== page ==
The offender had no criminal history and was not a member of any militia or subversive type organizations. Chief Stanko characterized the man as an unemployed loner who lived with his mother. The shooting was the first officer-involved incident in Middlefield.

So what is the takeaway from this shootout? In my opinion, there are a number of lessons to be learned:

  • This incident reinforces the fact that there are no routine traffic stops. Officers need to be vigilant every moment, and prepared for the “What Ifs?” If I am assaulted during a traffic stop, what are my options?
    • Consider cover - the best predictor of who wins a gunfight is most likely the one who has cover.
    • Return fire quickly, even while going to cover.
    • Consider using your patrol car as a weapon, driving into the assailant if he is outside of his vehicle.
    • Consider putting your patrol car in reverse, thus putting distance between yourself and the shooter. This tactic may also give you time to regroup and gain a more tactical advantage, particularly if you are outgunned.
    • Always scan the area for other sources of cover you might utilize if a gun battle erupts while you are out of your vehicle.
  • Rarely is anything as it seems. An all-out assault on two cops occurred in small town America by a loner with no criminal history. Never take anyone for granted or underestimate their potential to harm you.
  • Officers should be aware of the phenomenon known as “Suicide by cop,” and recognize that an incident such as this is potentially as lethal to the officers as it is to the perpetrator.
  • Traffic stops must be an important part of regular yearly in-service training, to include tactics for both one and two man patrol cars. Training is priceless, and is the only thing we can refer to when involved in critical situations. Without training, we put ourselves further behind in the reactionary power curve than we normally are.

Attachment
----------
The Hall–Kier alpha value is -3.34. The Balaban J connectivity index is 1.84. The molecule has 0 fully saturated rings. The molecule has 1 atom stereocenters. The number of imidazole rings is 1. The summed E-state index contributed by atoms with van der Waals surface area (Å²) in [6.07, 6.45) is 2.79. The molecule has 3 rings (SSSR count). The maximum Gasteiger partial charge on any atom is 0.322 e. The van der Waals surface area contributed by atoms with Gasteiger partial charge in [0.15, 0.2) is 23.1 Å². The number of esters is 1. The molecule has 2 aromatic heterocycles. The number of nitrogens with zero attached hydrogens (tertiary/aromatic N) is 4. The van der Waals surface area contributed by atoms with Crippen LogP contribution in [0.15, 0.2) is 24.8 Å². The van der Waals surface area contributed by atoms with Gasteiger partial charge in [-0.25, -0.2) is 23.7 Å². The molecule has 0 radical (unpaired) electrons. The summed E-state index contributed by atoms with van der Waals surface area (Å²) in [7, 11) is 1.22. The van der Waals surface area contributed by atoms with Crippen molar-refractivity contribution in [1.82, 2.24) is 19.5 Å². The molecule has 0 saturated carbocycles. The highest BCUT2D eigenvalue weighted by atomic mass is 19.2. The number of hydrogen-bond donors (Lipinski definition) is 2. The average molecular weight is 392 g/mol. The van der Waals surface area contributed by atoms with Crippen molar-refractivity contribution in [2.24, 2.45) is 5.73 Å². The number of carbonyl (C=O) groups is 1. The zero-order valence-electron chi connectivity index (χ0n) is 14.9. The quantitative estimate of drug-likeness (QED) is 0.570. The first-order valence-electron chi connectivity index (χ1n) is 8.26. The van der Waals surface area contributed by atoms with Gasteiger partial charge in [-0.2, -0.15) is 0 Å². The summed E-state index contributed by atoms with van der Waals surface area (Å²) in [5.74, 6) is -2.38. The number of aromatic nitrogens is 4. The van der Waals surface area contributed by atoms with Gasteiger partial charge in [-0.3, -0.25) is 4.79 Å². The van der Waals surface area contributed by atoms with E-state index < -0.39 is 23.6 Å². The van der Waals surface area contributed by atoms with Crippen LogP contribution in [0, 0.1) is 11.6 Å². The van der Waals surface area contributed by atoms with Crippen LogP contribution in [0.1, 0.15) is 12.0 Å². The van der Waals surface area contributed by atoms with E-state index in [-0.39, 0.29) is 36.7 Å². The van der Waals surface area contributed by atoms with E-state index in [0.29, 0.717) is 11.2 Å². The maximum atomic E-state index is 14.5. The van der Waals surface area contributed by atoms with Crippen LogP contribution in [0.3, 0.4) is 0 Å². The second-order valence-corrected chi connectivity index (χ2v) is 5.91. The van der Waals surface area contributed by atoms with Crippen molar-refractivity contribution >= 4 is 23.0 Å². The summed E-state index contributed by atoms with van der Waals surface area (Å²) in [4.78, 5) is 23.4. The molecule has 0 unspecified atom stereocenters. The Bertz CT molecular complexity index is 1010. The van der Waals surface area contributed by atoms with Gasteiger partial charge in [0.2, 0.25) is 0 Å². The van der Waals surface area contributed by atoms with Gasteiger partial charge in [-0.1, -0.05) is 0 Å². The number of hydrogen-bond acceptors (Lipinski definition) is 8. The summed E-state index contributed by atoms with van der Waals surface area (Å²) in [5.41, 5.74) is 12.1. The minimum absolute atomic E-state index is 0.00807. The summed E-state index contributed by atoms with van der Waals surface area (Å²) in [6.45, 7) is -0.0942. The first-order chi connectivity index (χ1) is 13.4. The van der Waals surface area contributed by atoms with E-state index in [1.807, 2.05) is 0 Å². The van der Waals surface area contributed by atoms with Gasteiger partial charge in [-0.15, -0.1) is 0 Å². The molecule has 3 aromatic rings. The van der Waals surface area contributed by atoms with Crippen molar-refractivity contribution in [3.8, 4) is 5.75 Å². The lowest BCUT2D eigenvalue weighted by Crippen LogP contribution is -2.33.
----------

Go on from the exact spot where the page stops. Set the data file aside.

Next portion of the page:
The above suggestions are just that, suggestions. Officers need to learn and follow their department’s SOP regarding traffic stops. However, traffic stops and the tactics involved are ever evolving. If you find your department’s traffic stop policy is outdated, please recommend that it be updated.

Officers Savage and Thomas acted heroically on March 10, 2013. A veteran cop and a rookie worked together to defeat an adversary hell bent on killing them and himself. I commend them both. Dash cam video from their shooting is available at this link: Ohio Officers’ Shootout.

Stay safe, Brothers and Sisters!


Law Enforcement Officers Killed & Assaulted 2011

Ohio Officers’ Shootout

About the Author

John Wills

John M. Wills is a former Chicago police officer and retired FBI agent. He is a freelance writer and award-winning author in a variety of genres, including novels, short stories and poetry. John also writes book reviews for the New York Journal of Books, and is a member of the National Book Critics Circle. His new book, The Year Without Christmas, is available now. Visit John at: